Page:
mean concentrations of Atenolol and Clarithromycin were a factor 5 (Atenolol) and 6 (Clarithromycin) lower at the downstream location. The mean concentration for Carbamazepine however was only slightly (30%) reduced downstream. For Bezafibrate, concentrations were also reduced by 30% on 3 days, but on the 4th day the downstream location concentration was below LOQ. Unexpectedly, Lidocaine was found in considerably higher concentrations at the downstream location. A possible explanation is the presence of other possible inputs: the upstream location is just downstream from a STW serving just under 5000 people. Although no other STW inputs are present along the stretch, there are a number of other authorised discharge points (e.g. septic tanks) in the tributary’s catchment. Whilst the total population served by these is likely to be small compared to that served by the STW, it is possible these have contributed to the downstream concentrations. As Lidocaine is also used in veterinary practice, farm run-off may also have contributed to the higher concentrations. Further data on the nature and size of the authorised discharges into the river is currently being sought. Two smaller tributaries join the investigated stretch of water between the two sampling points, so that dilution will have played a role in the reduction of concentrations. In respect of objective 2), in samples taken upstream and downstream from the large STW (capacity 84,000 PE) Atenolol was only detected on one day at the upstream sampling point and on three days at the downstream sampling point, but all samples at both points contained Bezafibrate, Carbamazepine, Clarithromycin, and Lidocaine. Concentrations for these compounds on each of the sampling days were similar, with the RSD for each compound between 35% and 57% at the upstream location, and between 13% and 34% at the downstream location. The mean concentration for Bezafibrate downstream from the STW was 6 times higher than upstream; for Carbamazepine, Clarithromycin and Lidocaine the increase was by a factor 1.6-1.8. This increase is less than expected, as the large STW has a capacity over 1.5 times the total capacity of the smaller STWs discharging into the catchment before the upstream sampling point, and the large STW also serves a hospital.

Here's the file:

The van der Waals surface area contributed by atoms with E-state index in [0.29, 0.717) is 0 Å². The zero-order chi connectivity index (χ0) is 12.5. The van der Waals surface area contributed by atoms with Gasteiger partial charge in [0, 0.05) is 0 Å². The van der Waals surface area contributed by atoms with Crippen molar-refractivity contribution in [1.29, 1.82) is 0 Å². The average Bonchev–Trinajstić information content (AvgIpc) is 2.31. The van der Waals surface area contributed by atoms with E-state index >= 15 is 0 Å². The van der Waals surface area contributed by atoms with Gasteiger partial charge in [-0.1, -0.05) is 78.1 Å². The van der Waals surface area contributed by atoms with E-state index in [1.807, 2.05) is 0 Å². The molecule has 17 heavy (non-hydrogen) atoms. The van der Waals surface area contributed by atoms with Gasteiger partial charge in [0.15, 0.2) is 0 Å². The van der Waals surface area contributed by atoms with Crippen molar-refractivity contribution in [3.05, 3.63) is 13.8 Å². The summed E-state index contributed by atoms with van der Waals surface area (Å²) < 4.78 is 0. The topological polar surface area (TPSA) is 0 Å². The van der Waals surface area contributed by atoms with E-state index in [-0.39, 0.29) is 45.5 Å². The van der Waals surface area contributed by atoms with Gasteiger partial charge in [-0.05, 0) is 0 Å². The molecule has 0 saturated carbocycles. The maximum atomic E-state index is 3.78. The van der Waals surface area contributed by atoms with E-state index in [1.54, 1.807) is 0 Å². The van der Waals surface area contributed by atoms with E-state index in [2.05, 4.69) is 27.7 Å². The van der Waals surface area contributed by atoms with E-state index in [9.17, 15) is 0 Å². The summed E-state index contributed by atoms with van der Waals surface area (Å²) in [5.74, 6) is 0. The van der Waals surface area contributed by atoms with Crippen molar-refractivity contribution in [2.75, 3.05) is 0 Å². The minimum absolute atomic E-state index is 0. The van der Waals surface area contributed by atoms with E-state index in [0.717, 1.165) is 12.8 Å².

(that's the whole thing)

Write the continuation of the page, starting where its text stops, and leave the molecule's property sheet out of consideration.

Conclusions
From the results, it is clear that pharmaceutical pollutants can be transported over a long range. Some compounds, such as Atenolol, appear to be degraded or sequestered considerably along a 10km stretch of river, but Carbamazepine is not, although the influence of private sewage discharges must be investigated further. Despite multiple STW discharging into the River Almond, it is the smaller tributary, which receives effluent only from one relatively small STW, that shows the highest levels of pharmaceutical pollution due to low available dilution. The high levels of Lidocaine apparently not issuing from any STW remind us that other sources of pharmaceutical pollution should not be ignored.
Original languageEnglish
Number of pages3
Publication statusPublished - 2015

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Keywords

  • surface water
  • groudwater